If you have never been to a WCS weekend dance convention, here is what you can expect.
WCS weekend events are usually booked at a large hotel to accommodate the multiple ballrooms and workshops rooms (also where most of the people stay). Canadian events are typically 200-300 dancers, US events can be much bigger. A general event schedule might look like:
- Thursday: kick off dance
- Friday: a few workshops and late night social dance
- Saturday: 4-6 workshops, competitions, late night social dance
- Sunday: 4-6 workshops, competitions
Its a full weekend for sure – and you can be as busy as you want to make it! Of the three main activities (social dance, workshops, competitions) it recommended to only pick two!
Workshops with top professionals:
WCS is such a big, broad dance with so much to learn all the time. One way to learn new moves and skills is to attend WCS workshops. These classes are taught by top professionals, who see what’s new in the world of WCS and bring those new stylings to you at the event. The workshops are typically an hour long and are a great way to meet people at the event – people who you might want to approach later at the social dance. At the end of the workshop, you’ll often have the opportunity to video a 5 minute summary of what you just learned. At events you can expect 4-6 workshops a day (!).
Social dancing with new people:
Every event is different, but social dancing will generally start around 9 or 10 pm, and go late. The dances are just like your local dances but bigger. You’ll have the opportunity to dance with lots of new dancers from different parts of the world, and make new dance friends. Maybe even score a dance with one of the ‘pro’s who often come out to mix with the crowd.
Compete for fun, compete to learn:
Competitions can be a great way to meet new dancers, and test your dancing skill. If you compete make sure you get a friend to video your performance to review later.
The main types of competitions for WCS are:
- Jack and Jill: You are randomly assigned a partner, and you don’t know the music.
- Strictly: You sign up with a partner, but you don’t know the music.
- (There are others types as well, but these are the main ones)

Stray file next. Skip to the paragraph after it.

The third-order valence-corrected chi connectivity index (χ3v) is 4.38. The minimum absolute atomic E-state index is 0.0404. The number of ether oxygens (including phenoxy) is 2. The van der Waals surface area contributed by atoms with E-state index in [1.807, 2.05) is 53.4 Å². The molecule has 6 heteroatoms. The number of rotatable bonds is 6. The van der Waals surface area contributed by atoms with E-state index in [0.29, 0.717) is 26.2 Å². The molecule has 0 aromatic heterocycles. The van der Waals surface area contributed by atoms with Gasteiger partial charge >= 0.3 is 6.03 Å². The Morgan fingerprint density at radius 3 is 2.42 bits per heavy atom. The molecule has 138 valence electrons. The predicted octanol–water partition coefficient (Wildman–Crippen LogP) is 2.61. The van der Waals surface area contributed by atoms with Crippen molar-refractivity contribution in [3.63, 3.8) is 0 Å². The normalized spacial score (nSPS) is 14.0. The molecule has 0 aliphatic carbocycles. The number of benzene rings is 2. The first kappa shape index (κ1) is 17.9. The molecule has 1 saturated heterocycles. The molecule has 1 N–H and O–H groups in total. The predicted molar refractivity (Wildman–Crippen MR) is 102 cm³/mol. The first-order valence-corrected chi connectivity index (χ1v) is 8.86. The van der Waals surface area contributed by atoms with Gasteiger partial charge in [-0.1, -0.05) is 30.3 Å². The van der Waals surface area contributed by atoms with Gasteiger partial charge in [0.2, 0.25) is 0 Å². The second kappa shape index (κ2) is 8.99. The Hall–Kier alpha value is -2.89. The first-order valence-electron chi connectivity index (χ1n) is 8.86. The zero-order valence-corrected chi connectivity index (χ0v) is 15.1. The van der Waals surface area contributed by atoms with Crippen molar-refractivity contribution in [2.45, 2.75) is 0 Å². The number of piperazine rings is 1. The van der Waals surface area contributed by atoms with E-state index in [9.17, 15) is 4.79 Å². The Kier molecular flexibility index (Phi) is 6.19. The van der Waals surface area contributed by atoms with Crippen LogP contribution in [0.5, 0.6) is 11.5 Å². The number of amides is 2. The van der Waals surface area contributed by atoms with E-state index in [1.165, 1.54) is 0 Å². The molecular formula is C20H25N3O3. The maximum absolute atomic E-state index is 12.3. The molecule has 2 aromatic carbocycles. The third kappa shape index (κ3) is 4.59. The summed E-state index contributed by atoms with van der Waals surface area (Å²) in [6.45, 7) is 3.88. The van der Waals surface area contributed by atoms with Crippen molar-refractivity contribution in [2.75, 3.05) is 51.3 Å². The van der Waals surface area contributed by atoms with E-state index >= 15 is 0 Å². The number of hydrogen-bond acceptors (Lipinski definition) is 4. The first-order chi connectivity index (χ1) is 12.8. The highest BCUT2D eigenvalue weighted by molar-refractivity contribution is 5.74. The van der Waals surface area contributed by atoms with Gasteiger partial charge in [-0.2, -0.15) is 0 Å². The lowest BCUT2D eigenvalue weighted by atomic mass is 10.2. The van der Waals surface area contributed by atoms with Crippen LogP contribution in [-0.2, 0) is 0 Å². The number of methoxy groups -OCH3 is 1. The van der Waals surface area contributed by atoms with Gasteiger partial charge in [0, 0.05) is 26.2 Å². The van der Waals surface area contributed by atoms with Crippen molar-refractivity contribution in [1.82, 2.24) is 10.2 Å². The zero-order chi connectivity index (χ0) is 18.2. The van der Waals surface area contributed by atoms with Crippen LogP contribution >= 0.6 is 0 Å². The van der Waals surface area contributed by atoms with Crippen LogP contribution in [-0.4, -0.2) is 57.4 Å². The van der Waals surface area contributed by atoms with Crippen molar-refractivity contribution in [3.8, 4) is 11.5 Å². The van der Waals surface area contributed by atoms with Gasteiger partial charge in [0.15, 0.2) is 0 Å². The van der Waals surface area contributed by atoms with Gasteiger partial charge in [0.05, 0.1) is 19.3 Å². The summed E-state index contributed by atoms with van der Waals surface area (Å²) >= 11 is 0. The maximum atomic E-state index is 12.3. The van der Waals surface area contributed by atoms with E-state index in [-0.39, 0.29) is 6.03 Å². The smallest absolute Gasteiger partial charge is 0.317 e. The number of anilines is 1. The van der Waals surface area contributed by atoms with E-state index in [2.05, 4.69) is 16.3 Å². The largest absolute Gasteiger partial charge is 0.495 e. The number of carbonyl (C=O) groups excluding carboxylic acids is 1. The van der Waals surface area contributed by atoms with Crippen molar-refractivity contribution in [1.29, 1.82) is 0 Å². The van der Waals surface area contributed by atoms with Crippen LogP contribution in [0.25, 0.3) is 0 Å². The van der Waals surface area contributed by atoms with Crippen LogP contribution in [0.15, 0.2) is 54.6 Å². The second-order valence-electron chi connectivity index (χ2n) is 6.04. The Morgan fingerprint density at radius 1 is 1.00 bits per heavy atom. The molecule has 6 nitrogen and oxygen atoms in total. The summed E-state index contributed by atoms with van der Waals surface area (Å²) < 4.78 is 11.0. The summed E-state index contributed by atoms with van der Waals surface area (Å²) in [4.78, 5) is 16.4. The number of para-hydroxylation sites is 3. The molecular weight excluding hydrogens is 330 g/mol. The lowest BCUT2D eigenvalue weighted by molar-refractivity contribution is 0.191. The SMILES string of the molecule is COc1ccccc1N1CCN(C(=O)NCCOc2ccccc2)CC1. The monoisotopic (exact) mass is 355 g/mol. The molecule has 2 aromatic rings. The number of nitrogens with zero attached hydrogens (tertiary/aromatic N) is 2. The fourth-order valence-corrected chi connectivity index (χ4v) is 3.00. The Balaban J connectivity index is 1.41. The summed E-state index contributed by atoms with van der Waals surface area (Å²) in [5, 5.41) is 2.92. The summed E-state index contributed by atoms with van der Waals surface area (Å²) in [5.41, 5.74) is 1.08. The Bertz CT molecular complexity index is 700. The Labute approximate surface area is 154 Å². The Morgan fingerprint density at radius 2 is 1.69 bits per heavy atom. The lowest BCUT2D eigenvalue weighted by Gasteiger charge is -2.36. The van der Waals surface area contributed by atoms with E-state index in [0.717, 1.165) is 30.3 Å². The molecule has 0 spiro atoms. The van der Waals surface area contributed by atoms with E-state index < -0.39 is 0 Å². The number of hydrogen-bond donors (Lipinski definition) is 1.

For the comp, you’ll get at least three songs to dance to, of about 90 seconds each.
There are also different levels of competition. Here is a list of the starting levels with my notes on who they include:
- Newcomer: Anyone can enter, competitor has likely been dancing WCS for a year or two.
- Novice: To get to this level, you would have won or placed at the Newcomer level. Sometimes experienced dancers can petition to be allowed in. Its for competitors who have been dancing for a few years. Usually its the biggest group of competitors. Most of the typical experienced social dancers would fit in this category.
- Intermediate: To get into this level, you would have had to have won or placed at the novice level a few times.
- Beyond Intermediate, you are likely a serious competitive dancer, travelling often to international events. The levels that follow are Advanced, All-Stars, and Champions.
Age categories: There are a couple of age categories that can also be available:
- Sophisticated: Over age 35 – will include all levels.
- Masters: Over age 50 – will include all levels.
Private lessons with top professionals:
If you look at any of the top dancers in your community and wonder how they got so good – its very likely because the get regular coaching and feedback from a top pro.
And who better to get feedback from than top pros who are at the event? A private lesson is a one on one session with an instructor focusing on what you need. Bring a partner with you if you can. Contact the pro directly (though their website or socials) to book your time. Expect to pay over $100+ / hr for their time, but the advice you get will be very valuable to your dance journey.
So this was an overall picture of what an event weekend can look like. Of course every event has its own flavour – so check out WCS events (near or far), and keep learning!